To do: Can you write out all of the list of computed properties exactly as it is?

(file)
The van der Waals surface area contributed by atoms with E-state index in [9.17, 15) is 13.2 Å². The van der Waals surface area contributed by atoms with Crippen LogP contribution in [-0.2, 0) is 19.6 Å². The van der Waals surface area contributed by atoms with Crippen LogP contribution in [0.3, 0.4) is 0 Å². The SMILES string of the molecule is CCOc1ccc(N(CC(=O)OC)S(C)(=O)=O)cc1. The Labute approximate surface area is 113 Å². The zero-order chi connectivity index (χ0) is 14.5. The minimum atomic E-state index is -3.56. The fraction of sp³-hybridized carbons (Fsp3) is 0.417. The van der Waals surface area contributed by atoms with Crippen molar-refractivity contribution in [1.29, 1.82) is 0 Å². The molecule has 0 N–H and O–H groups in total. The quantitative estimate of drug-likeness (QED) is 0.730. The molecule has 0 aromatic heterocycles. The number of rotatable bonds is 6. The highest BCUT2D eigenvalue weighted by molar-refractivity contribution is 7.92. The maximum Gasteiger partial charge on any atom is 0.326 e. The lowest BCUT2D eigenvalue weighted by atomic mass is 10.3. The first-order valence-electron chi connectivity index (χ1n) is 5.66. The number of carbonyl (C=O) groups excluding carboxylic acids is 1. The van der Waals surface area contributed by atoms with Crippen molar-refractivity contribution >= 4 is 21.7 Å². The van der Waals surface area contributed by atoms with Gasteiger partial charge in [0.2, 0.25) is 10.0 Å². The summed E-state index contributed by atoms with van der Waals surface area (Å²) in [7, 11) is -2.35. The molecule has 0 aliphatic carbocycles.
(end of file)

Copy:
The van der Waals surface area contributed by atoms with E-state index in [9.17, 15) is 13.2 Å². The van der Waals surface area contributed by atoms with Crippen LogP contribution in [-0.2, 0) is 19.6 Å². The van der Waals surface area contributed by atoms with Crippen LogP contribution in [0.3, 0.4) is 0 Å². The SMILES string of the molecule is CCOc1ccc(N(CC(=O)OC)S(C)(=O)=O)cc1. The Labute approximate surface area is 113 Å². The zero-order chi connectivity index (χ0) is 14.5. The minimum atomic E-state index is -3.56. The fraction of sp³-hybridized carbons (Fsp3) is 0.417. The van der Waals surface area contributed by atoms with Crippen molar-refractivity contribution in [1.29, 1.82) is 0 Å². The molecule has 0 N–H and O–H groups in total. The quantitative estimate of drug-likeness (QED) is 0.730. The molecule has 0 aromatic heterocycles. The number of rotatable bonds is 6. The highest BCUT2D eigenvalue weighted by molar-refractivity contribution is 7.92. The maximum Gasteiger partial charge on any atom is 0.326 e. The lowest BCUT2D eigenvalue weighted by atomic mass is 10.3. The first-order valence-electron chi connectivity index (χ1n) is 5.66. The number of carbonyl (C=O) groups excluding carboxylic acids is 1. The van der Waals surface area contributed by atoms with Crippen molar-refractivity contribution >= 4 is 21.7 Å². The van der Waals surface area contributed by atoms with Gasteiger partial charge in [0.2, 0.25) is 10.0 Å². The summed E-state index contributed by atoms with van der Waals surface area (Å²) in [7, 11) is -2.35. The molecule has 0 aliphatic carbocycles.